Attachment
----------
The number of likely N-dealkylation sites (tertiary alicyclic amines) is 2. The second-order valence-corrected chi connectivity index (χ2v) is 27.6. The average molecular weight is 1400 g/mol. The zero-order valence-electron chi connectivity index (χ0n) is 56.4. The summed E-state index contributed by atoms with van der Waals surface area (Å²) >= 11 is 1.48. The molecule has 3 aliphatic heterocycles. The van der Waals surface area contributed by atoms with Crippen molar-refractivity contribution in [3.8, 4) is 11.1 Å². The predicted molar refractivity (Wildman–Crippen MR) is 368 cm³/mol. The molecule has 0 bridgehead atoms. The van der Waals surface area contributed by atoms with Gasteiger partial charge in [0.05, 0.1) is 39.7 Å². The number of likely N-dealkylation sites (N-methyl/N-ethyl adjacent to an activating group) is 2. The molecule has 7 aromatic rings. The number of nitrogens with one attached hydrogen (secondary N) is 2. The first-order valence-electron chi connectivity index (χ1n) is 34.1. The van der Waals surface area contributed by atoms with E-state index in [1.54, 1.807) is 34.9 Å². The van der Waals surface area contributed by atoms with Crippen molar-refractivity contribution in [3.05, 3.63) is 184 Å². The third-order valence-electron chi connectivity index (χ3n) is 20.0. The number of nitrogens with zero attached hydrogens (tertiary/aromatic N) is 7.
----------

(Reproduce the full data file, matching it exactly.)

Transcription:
The number of likely N-dealkylation sites (tertiary alicyclic amines) is 2. The second-order valence-corrected chi connectivity index (χ2v) is 27.6. The average molecular weight is 1400 g/mol. The zero-order valence-electron chi connectivity index (χ0n) is 56.4. The summed E-state index contributed by atoms with van der Waals surface area (Å²) >= 11 is 1.48. The molecule has 3 aliphatic heterocycles. The van der Waals surface area contributed by atoms with Crippen molar-refractivity contribution in [3.8, 4) is 11.1 Å². The predicted molar refractivity (Wildman–Crippen MR) is 368 cm³/mol. The molecule has 0 bridgehead atoms. The van der Waals surface area contributed by atoms with Gasteiger partial charge in [0.05, 0.1) is 39.7 Å². The number of likely N-dealkylation sites (N-methyl/N-ethyl adjacent to an activating group) is 2. The molecule has 7 aromatic rings. The number of nitrogens with one attached hydrogen (secondary N) is 2. The first-order valence-electron chi connectivity index (χ1n) is 34.1. The van der Waals surface area contributed by atoms with E-state index in [1.54, 1.807) is 34.9 Å². The van der Waals surface area contributed by atoms with Crippen molar-refractivity contribution in [3.05, 3.63) is 184 Å². The third-order valence-electron chi connectivity index (χ3n) is 20.0. The number of nitrogens with zero attached hydrogens (tertiary/aromatic N) is 7.